• baroque •
bê-rowk • Hear it!
Part of Speech: Adjective
Meaning: 1. Related to an artistic style prevalent in the 17th century rich in curvaceous forms and exuberant ornamentation conveying a sense of drama and tension. 2. Characterized by bizarre complexity, elaborate ornamentation or extravagance. 3. Irregularly shaped, as 'a baroque pearl'.
Notes: This word is an isolate, a lexical orphan with no relatives. It may be used as a noun referring to the baroque movement. Just remember that it is French in its spelling and pronunciation: [k] = -QUE and it's accented on the last syllable. The baroque style (1600-1675) differs from later rococo (1675-1750) in its heavy ornamentation; rococo was a lighter, more personal style.
In Play: Although today's term is applied to the music of the same period, especially that of Bach, baroque is often associated with art: "Baroque architecture developed in Rome in the early 17th century, directly following the Renaissance." The second sense of this word refers to complexity and bizarreness: "The society of Rolf's club was held together by a set of baroque conventions dating back centuries."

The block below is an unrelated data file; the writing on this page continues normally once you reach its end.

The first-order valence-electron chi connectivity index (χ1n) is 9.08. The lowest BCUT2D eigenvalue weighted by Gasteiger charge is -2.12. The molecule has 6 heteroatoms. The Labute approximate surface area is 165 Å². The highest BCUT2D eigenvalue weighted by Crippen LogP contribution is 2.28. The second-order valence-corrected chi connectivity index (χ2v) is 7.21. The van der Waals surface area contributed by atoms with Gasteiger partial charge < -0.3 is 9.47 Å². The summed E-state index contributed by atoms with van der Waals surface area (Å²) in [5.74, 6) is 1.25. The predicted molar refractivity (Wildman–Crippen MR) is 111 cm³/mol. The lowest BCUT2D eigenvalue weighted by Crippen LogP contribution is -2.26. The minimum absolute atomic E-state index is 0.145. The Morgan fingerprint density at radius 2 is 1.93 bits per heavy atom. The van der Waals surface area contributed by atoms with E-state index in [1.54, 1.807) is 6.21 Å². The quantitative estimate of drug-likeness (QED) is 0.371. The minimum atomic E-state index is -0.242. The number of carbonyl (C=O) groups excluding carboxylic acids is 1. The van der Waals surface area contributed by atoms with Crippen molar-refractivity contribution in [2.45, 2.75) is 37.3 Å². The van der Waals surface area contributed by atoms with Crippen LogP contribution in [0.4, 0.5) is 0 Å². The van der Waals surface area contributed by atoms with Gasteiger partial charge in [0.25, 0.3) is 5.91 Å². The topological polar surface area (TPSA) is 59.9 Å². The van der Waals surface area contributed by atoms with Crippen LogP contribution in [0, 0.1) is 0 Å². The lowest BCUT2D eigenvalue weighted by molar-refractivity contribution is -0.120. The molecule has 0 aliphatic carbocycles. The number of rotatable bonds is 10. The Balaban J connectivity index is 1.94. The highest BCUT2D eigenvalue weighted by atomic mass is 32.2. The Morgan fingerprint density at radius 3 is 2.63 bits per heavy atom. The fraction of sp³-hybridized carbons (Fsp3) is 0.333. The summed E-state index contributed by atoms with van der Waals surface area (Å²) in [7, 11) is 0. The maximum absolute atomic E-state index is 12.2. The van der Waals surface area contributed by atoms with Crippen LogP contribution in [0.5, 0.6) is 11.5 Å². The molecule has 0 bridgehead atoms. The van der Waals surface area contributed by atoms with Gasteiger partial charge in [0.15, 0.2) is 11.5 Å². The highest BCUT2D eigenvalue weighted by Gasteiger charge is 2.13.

Word History: No one knows how today's Good Word got into all European languages. The spelling insinuates that its immediate origin is French, where it originally meant "bizarre, eccentric, strange", but how it came to be in French is a mystery. That hasn't kept etymologists from guessing. Guesses have ranged from Latin verruca "wart; hillock" to Spanish verruga "wart". In Old French baroque meant "irregular" and in Portuguese barroco means "irregular pearl", so today's word might have begun its life referring to an irregular pearl. But no one knows where any of these words came from. (We all owe an e-ovation to Anna Jung, a prolific contributor these days, for today's mysterious and baroquely spelled Good Word.)
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